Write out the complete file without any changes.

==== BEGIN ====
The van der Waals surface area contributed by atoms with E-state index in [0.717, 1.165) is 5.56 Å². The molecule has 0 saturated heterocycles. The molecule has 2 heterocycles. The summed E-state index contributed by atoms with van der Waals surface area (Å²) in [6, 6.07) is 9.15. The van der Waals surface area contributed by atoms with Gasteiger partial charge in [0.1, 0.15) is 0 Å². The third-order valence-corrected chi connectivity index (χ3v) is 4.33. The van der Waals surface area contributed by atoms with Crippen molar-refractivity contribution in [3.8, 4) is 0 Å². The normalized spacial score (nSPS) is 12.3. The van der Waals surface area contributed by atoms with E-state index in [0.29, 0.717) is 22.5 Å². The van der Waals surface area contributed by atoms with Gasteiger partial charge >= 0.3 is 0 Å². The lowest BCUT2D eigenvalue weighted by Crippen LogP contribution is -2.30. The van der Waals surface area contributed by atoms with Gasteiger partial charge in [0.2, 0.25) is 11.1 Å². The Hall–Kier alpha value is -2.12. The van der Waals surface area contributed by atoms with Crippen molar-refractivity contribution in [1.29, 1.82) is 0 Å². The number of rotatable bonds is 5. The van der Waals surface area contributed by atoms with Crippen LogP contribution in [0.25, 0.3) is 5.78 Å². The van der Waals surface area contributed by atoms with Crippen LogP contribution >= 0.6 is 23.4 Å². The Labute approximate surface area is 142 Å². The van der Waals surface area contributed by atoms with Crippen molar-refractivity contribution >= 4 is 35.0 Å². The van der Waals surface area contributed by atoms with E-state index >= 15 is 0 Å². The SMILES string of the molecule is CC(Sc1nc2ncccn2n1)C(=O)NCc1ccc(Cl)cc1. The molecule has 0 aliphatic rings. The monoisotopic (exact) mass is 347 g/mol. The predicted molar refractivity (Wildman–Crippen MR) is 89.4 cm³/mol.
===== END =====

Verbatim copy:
The van der Waals surface area contributed by atoms with E-state index in [0.717, 1.165) is 5.56 Å². The molecule has 0 saturated heterocycles. The molecule has 2 heterocycles. The summed E-state index contributed by atoms with van der Waals surface area (Å²) in [6, 6.07) is 9.15. The van der Waals surface area contributed by atoms with Gasteiger partial charge in [0.1, 0.15) is 0 Å². The third-order valence-corrected chi connectivity index (χ3v) is 4.33. The van der Waals surface area contributed by atoms with Crippen molar-refractivity contribution in [3.8, 4) is 0 Å². The normalized spacial score (nSPS) is 12.3. The van der Waals surface area contributed by atoms with E-state index in [0.29, 0.717) is 22.5 Å². The van der Waals surface area contributed by atoms with Gasteiger partial charge >= 0.3 is 0 Å². The lowest BCUT2D eigenvalue weighted by Crippen LogP contribution is -2.30. The van der Waals surface area contributed by atoms with Gasteiger partial charge in [0.2, 0.25) is 11.1 Å². The Hall–Kier alpha value is -2.12. The van der Waals surface area contributed by atoms with Crippen molar-refractivity contribution in [1.29, 1.82) is 0 Å². The number of rotatable bonds is 5. The van der Waals surface area contributed by atoms with Crippen LogP contribution in [0.25, 0.3) is 5.78 Å². The van der Waals surface area contributed by atoms with Crippen LogP contribution >= 0.6 is 23.4 Å². The Labute approximate surface area is 142 Å². The van der Waals surface area contributed by atoms with Crippen molar-refractivity contribution >= 4 is 35.0 Å². The van der Waals surface area contributed by atoms with E-state index >= 15 is 0 Å². The SMILES string of the molecule is CC(Sc1nc2ncccn2n1)C(=O)NCc1ccc(Cl)cc1. The molecule has 0 aliphatic rings. The monoisotopic (exact) mass is 347 g/mol. The predicted molar refractivity (Wildman–Crippen MR) is 89.4 cm³/mol.